Incidentally T.V Boardman had nothing to do with television but rather was the initials of the publisher, one Thomas Volney Boardman. After “Okay Comic” he would go on to publish a number of other comics with familiar tiles like “Smash” and “Feature” reprinting  Quality Comics strips such as “Blackhawk” and “The Spirit” as well as (also now very collectable) home -grown comics like “Roy Carson” and “Swift Morgan” along with crime and science fiction pulps and paperbacks through the 1940s and 1950s.

The 1953 Adventure Annual and the 1954 Spaceways Annual are the best of the bunch. Later Annuals had far fewer pages, less UK comic strips and older/less interesting Quality Comics strips. Why the same cover was used for two different books is a mystery.

Nuff Said 22

Sep 9, 2010

The instructions are as follows:-
1. Point remote at subject
2. Push any button on remote
3. Hope for the best

What was CDi ?

Sep 6, 2010

By the time the audio CD format was up and running 20 years ago the boffins were well on their way to introducing video on those little silver discs. Previously the only way to watch a full length feature film on a disc was by the Laservision format. Those bulky LP-sized analogue discs with their equally bulky players never captured the public’s imagination and remained a technological dead end.  Eventually ways were found to cram analogue films onto 4″ discs which became known as VideoCDs or VCDs. This was another format that found limited success here (although in some parts of the planet VCDs were hugely popular as they were cheaper to produce/copy/pirate than Video tapes).

The Philips CDi was the next step on from VCD. It was an interactive multi-media technology that combined sound and video on a CD that was designed from the outset to be viewed on your main TV rather than via a games console. The key to the whole thing was the ability of the technology to permit random access to any point on the disc. This had first been tested by coupling a Laserdisc player to a computer. Once this had proved to work the next stage was to combine this concept into a new machine that utilised a standard sized CD in a player that looked like a Hi-Fi seperate rather than a tacky games console. Of course the main use of a CDi player was still to play games. The novelty was navigating around the screen using a wireless remote control rather than by using a computer keyboard or a wired joystick.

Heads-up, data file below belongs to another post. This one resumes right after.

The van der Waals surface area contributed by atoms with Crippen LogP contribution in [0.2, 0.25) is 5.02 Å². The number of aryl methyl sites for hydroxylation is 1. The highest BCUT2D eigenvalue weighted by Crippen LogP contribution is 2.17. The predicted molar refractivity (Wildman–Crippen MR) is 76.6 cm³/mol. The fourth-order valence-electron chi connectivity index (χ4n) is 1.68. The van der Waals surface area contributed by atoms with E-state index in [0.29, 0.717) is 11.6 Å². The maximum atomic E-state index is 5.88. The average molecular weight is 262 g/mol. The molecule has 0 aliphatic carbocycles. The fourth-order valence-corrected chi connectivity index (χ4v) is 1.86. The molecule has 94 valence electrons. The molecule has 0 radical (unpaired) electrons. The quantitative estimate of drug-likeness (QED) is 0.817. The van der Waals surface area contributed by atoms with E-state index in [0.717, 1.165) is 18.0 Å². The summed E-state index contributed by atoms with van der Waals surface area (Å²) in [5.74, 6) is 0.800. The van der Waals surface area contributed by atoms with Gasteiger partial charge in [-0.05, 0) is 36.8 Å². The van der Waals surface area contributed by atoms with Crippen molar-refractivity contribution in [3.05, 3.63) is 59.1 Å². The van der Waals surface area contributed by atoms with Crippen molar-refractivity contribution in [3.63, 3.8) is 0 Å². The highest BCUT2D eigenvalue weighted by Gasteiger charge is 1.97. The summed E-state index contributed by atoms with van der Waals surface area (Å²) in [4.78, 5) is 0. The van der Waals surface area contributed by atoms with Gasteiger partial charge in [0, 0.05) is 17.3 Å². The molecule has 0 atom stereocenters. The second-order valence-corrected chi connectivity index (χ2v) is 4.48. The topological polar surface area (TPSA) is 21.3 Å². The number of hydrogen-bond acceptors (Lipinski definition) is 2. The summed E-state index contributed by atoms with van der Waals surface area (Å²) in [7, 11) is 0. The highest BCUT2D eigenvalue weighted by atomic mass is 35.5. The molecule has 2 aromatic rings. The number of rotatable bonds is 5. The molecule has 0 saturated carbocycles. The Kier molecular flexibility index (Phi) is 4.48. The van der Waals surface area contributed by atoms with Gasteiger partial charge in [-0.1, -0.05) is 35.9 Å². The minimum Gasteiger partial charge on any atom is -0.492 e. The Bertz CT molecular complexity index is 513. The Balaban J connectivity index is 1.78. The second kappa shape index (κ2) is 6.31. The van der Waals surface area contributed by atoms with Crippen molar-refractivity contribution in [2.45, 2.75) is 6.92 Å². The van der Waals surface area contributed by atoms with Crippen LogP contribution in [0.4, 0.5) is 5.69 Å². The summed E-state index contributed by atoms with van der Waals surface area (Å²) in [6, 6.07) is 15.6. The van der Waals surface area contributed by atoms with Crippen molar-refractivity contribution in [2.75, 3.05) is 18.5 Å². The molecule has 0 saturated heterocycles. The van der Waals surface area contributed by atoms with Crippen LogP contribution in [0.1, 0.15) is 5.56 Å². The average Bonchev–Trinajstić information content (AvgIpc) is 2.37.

The Philips CDi format was available for the relatively brief period of 1992 to 1998. Too late they realised that the success or failure of any machine depended on the software available to use on it. Without a stream of new games being developed solely for the CDi player people soon became bored with the ones they already owned. More people were buying computers and by 1998 the DVD all-digital format was ready for release alongside the now much improved games consoles like Dreamcast and Playstation.

I was one of the relatively few people who purchased a CDi player when the format was first introduced and at the time I actually enjoyed the experience.  Somewhere on my shelves must still be games like “Mad Dog McCree” where you could have gunfights with real cowboys rather than cartoon characters and the “Vegas Girls” adult poker game. At one point Philips even offered a modem and a “Net on your set” CD which used the CDi player to access the Internet. In theory this was a wonderful advance for the TV set in your lounge in the mid 1990s. A slow modem, dial-up access and “typing” an eMail one letter at a time with your remote control on a virtual keyboard made it more of a novelty than a useful tool though !! When you think what you can do with the current batch of mobile phones you realise how far we have come in a decade and a half !!  The next big thing over the next year or so will be the final convergence of TV and Internet with Internet enabled TV sets or set-top boxes. Where we will be in another 10 years I hate to think. By then a CDi player will be about as useful as a wind-up Gramophone.